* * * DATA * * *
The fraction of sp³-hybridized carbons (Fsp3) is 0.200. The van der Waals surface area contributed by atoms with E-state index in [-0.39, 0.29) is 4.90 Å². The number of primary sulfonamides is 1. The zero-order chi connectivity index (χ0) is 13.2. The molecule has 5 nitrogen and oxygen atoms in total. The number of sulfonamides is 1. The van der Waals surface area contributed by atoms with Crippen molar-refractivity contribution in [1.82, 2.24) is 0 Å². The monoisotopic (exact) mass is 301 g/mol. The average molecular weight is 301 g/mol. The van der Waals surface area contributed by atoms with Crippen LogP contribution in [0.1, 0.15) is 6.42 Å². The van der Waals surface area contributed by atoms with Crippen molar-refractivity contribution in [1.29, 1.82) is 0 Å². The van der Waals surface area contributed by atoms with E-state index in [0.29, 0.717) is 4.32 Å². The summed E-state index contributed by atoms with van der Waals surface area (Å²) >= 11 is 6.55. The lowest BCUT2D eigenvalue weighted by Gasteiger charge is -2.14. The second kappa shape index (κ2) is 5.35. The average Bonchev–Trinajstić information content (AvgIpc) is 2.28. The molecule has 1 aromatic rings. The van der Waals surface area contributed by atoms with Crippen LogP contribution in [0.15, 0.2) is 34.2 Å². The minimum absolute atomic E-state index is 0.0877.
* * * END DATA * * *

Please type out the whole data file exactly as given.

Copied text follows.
The fraction of sp³-hybridized carbons (Fsp3) is 0.200. The van der Waals surface area contributed by atoms with E-state index in [-0.39, 0.29) is 4.90 Å². The number of primary sulfonamides is 1. The zero-order chi connectivity index (χ0) is 13.2. The molecule has 5 nitrogen and oxygen atoms in total. The number of sulfonamides is 1. The van der Waals surface area contributed by atoms with Crippen molar-refractivity contribution in [1.82, 2.24) is 0 Å². The monoisotopic (exact) mass is 301 g/mol. The average molecular weight is 301 g/mol. The van der Waals surface area contributed by atoms with Crippen LogP contribution in [0.1, 0.15) is 6.42 Å². The van der Waals surface area contributed by atoms with Crippen molar-refractivity contribution in [1.29, 1.82) is 0 Å². The van der Waals surface area contributed by atoms with E-state index in [0.29, 0.717) is 4.32 Å². The summed E-state index contributed by atoms with van der Waals surface area (Å²) >= 11 is 6.55. The lowest BCUT2D eigenvalue weighted by Gasteiger charge is -2.14. The second kappa shape index (κ2) is 5.35. The average Bonchev–Trinajstić information content (AvgIpc) is 2.28. The molecule has 1 aromatic rings. The van der Waals surface area contributed by atoms with Crippen LogP contribution in [0.15, 0.2) is 34.2 Å². The minimum absolute atomic E-state index is 0.0877.